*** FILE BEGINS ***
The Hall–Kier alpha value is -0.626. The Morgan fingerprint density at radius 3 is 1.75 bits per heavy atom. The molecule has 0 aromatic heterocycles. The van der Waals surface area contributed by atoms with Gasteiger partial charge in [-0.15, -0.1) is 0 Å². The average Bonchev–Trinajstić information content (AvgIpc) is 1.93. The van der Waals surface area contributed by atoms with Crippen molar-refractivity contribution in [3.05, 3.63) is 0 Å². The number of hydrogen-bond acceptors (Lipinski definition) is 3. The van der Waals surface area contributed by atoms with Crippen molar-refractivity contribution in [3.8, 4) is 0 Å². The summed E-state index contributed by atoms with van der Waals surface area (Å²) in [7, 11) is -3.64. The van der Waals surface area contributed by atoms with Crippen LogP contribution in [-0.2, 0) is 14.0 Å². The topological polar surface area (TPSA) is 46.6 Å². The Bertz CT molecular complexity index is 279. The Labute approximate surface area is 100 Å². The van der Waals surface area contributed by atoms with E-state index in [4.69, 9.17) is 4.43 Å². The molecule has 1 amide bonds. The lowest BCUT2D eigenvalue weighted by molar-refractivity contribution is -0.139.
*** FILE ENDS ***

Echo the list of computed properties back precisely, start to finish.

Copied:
The Hall–Kier alpha value is -0.626. The Morgan fingerprint density at radius 3 is 1.75 bits per heavy atom. The molecule has 0 aromatic heterocycles. The van der Waals surface area contributed by atoms with Gasteiger partial charge in [-0.15, -0.1) is 0 Å². The average Bonchev–Trinajstić information content (AvgIpc) is 1.93. The van der Waals surface area contributed by atoms with Crippen molar-refractivity contribution in [3.05, 3.63) is 0 Å². The number of hydrogen-bond acceptors (Lipinski definition) is 3. The van der Waals surface area contributed by atoms with Crippen molar-refractivity contribution in [3.8, 4) is 0 Å². The summed E-state index contributed by atoms with van der Waals surface area (Å²) in [7, 11) is -3.64. The van der Waals surface area contributed by atoms with Crippen LogP contribution in [-0.2, 0) is 14.0 Å². The topological polar surface area (TPSA) is 46.6 Å². The Bertz CT molecular complexity index is 279. The Labute approximate surface area is 100 Å². The van der Waals surface area contributed by atoms with E-state index in [4.69, 9.17) is 4.43 Å². The molecule has 1 amide bonds. The lowest BCUT2D eigenvalue weighted by molar-refractivity contribution is -0.139.